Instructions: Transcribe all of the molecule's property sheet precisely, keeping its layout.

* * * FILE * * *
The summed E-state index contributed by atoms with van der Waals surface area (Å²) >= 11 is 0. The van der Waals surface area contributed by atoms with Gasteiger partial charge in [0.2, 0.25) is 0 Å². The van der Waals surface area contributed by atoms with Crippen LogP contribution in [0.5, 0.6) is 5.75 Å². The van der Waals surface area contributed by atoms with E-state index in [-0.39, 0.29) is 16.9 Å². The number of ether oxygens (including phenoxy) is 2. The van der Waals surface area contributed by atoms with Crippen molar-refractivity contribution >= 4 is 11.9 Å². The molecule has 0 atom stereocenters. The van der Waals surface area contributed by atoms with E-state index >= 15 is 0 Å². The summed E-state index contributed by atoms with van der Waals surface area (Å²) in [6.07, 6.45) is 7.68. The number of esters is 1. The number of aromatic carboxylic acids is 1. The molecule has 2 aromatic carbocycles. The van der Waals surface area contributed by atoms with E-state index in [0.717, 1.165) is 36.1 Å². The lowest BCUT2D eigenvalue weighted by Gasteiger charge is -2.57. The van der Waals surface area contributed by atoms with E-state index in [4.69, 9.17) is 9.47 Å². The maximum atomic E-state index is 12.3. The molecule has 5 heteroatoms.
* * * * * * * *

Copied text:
The summed E-state index contributed by atoms with van der Waals surface area (Å²) >= 11 is 0. The van der Waals surface area contributed by atoms with Gasteiger partial charge in [0.2, 0.25) is 0 Å². The van der Waals surface area contributed by atoms with Crippen LogP contribution in [0.5, 0.6) is 5.75 Å². The van der Waals surface area contributed by atoms with E-state index in [-0.39, 0.29) is 16.9 Å². The number of ether oxygens (including phenoxy) is 2. The van der Waals surface area contributed by atoms with Crippen molar-refractivity contribution >= 4 is 11.9 Å². The molecule has 0 atom stereocenters. The van der Waals surface area contributed by atoms with E-state index >= 15 is 0 Å². The summed E-state index contributed by atoms with van der Waals surface area (Å²) in [6.07, 6.45) is 7.68. The number of esters is 1. The number of aromatic carboxylic acids is 1. The molecule has 2 aromatic carbocycles. The van der Waals surface area contributed by atoms with E-state index in [0.717, 1.165) is 36.1 Å². The lowest BCUT2D eigenvalue weighted by Gasteiger charge is -2.57. The van der Waals surface area contributed by atoms with E-state index in [4.69, 9.17) is 9.47 Å². The maximum atomic E-state index is 12.3. The molecule has 5 heteroatoms.